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The Tampere Hall property has been using renewable energy since 1 November 2019. This makes us Finland’s first carbon-neutral conference and concert centre. Using renewable energy in buildings is a key element in the pursuit of a fossil-free society.
The energy is supplied by the Tampereen Sähkölaitos utility company. The considerable investments made by the Sähkölaitos Group in increasing the use of renewable sources in energy production have contributed to achieving carbon neutrality in the property. The energy supplied by Sähkölaitos is generated locally in Tampere and the surrounding region. In addition, Tampere Hall uses energy generated by its own solar power plants.
1990 Operation of Tampere Hall begins
1991 Awakening to heat consumption, adjustment of automatics and air condition
1992 Tampere Hall and AIPC challenge congress halls to join in environmental programmes. Tampere Hall is the ﬁrst congress hall in the world to build its own environmental programme.
2000-2006 Renewal of building automation and control, complementary building and modernisation
2007 Energy efficiency contract with the city of Tampere and ministry of economy and employment of Finland
2010 Renewal of automation system’s energy efficiency
2011 Carbon footprint calculation model for congress hall operation
2012 Declaration of sustainable development alongside congress industry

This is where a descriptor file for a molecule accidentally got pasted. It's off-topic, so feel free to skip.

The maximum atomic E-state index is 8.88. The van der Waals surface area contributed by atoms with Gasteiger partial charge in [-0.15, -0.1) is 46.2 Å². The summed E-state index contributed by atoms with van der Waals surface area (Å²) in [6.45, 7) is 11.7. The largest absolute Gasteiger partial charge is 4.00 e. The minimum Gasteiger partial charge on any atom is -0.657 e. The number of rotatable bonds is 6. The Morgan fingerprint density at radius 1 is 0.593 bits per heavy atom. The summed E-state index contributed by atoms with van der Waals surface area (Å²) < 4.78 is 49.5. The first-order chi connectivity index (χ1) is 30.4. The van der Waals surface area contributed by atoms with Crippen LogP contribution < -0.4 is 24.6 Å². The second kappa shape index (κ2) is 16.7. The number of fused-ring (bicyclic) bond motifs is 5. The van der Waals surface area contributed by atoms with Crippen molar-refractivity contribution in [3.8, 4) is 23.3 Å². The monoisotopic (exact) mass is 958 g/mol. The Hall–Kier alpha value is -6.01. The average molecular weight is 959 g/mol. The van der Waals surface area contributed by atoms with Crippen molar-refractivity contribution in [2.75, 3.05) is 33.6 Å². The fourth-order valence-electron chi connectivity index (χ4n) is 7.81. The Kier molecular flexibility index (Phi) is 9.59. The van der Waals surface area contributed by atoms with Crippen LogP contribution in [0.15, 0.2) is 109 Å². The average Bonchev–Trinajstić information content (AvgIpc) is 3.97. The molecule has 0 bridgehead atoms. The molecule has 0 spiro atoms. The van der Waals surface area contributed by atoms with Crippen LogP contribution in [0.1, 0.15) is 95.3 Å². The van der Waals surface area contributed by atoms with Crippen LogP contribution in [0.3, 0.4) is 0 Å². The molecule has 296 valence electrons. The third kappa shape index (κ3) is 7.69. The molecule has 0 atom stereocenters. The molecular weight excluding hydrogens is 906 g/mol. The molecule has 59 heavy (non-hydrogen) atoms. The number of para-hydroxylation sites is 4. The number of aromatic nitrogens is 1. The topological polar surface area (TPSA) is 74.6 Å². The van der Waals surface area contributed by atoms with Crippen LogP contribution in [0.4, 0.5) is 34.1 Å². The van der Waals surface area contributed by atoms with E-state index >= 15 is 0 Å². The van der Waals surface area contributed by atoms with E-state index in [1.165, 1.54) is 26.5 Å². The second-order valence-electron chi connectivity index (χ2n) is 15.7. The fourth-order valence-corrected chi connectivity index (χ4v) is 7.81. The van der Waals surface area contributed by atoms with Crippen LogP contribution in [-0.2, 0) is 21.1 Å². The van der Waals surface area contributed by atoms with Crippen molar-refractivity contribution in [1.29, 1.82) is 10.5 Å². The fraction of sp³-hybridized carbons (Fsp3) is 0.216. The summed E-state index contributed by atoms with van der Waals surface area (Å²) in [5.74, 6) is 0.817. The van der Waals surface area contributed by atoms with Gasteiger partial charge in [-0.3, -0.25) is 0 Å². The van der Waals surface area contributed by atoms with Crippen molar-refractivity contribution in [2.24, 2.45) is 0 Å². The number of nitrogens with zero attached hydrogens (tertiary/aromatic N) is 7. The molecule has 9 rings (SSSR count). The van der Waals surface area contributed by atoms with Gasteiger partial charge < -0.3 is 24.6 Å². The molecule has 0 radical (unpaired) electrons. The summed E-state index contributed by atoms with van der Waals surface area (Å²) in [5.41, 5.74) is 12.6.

2012 Local electricity from Tammerkoski rapids
2012-2019 Installation of roof sheets to neutralise nitrogen oxides
2013 Renewal of technical devices to minimise energy consumption
2014 Tampere Hall is the ﬁrst congress hall in the Nordics to receive Nordic Ecolabel
2015 District cooling from Näsijärvi lake
2017-2019 Implementation of Tampere Hall’s own solar power plant, led lights to the venues
2019 Local heat energy by whole tree chips, energy classiﬁcation of the property E->C
Achieving carbon neutrality was a significant milestone for us, but not a goal, so the work continues
2020 The trunk water line DC valve to improve water saving
2021 The expansion of the solar power plant is completed. Altogether 514 photovoltaic panels on the roof of the building
Buildings account for nearly 40 per cent of all energy consumed in Finland and generate more than 30 per cent of the emissions. Reducing emissions generated by the built-up environment is an essential factor in making Finland a carbon-neutral country. The city of Tampere aims to be carbon-neutral by 2030. This objective is supported by the city’s budget, which will include climate budgeting. Tampere will be the first municipality in Finland to implement this form of budgeting.